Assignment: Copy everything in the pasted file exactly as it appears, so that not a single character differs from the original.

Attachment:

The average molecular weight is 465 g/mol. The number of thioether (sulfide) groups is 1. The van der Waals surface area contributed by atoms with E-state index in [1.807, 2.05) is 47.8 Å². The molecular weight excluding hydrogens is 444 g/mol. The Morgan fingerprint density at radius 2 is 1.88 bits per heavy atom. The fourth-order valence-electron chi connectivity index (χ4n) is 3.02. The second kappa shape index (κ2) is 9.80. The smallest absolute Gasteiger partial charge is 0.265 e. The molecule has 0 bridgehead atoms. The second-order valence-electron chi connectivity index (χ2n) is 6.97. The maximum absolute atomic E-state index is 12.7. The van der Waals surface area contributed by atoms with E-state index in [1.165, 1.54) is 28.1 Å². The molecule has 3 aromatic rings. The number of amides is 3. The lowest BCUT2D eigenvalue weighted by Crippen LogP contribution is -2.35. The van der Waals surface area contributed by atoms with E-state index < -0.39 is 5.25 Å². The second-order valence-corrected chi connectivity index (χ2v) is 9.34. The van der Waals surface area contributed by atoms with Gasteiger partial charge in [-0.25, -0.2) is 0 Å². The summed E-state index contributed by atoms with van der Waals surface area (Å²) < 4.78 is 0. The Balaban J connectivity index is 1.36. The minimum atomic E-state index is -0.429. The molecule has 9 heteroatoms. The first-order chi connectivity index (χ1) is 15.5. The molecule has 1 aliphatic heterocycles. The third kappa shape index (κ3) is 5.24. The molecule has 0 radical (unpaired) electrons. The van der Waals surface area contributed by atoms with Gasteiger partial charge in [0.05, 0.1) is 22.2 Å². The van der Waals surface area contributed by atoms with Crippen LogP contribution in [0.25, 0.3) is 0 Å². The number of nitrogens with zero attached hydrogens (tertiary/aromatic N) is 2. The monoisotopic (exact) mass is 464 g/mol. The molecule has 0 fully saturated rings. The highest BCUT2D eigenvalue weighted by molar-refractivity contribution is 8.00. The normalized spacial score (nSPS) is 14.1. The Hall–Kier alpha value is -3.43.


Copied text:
The average molecular weight is 465 g/mol. The number of thioether (sulfide) groups is 1. The van der Waals surface area contributed by atoms with E-state index in [1.807, 2.05) is 47.8 Å². The molecular weight excluding hydrogens is 444 g/mol. The Morgan fingerprint density at radius 2 is 1.88 bits per heavy atom. The fourth-order valence-electron chi connectivity index (χ4n) is 3.02. The second kappa shape index (κ2) is 9.80. The smallest absolute Gasteiger partial charge is 0.265 e. The molecule has 0 bridgehead atoms. The second-order valence-electron chi connectivity index (χ2n) is 6.97. The maximum absolute atomic E-state index is 12.7. The van der Waals surface area contributed by atoms with E-state index in [1.165, 1.54) is 28.1 Å². The molecule has 3 aromatic rings. The number of amides is 3. The lowest BCUT2D eigenvalue weighted by Crippen LogP contribution is -2.35. The van der Waals surface area contributed by atoms with E-state index < -0.39 is 5.25 Å². The second-order valence-corrected chi connectivity index (χ2v) is 9.34. The van der Waals surface area contributed by atoms with Gasteiger partial charge in [-0.25, -0.2) is 0 Å². The summed E-state index contributed by atoms with van der Waals surface area (Å²) < 4.78 is 0. The Balaban J connectivity index is 1.36. The minimum atomic E-state index is -0.429. The molecule has 9 heteroatoms. The first-order chi connectivity index (χ1) is 15.5. The molecule has 1 aliphatic heterocycles. The third kappa shape index (κ3) is 5.24. The molecule has 0 radical (unpaired) electrons. The van der Waals surface area contributed by atoms with Gasteiger partial charge in [0.05, 0.1) is 22.2 Å². The van der Waals surface area contributed by atoms with Crippen LogP contribution in [0.25, 0.3) is 0 Å². The number of nitrogens with zero attached hydrogens (tertiary/aromatic N) is 2. The monoisotopic (exact) mass is 464 g/mol. The molecule has 0 fully saturated rings. The highest BCUT2D eigenvalue weighted by molar-refractivity contribution is 8.00. The normalized spacial score (nSPS) is 14.1. The Hall–Kier alpha value is -3.43.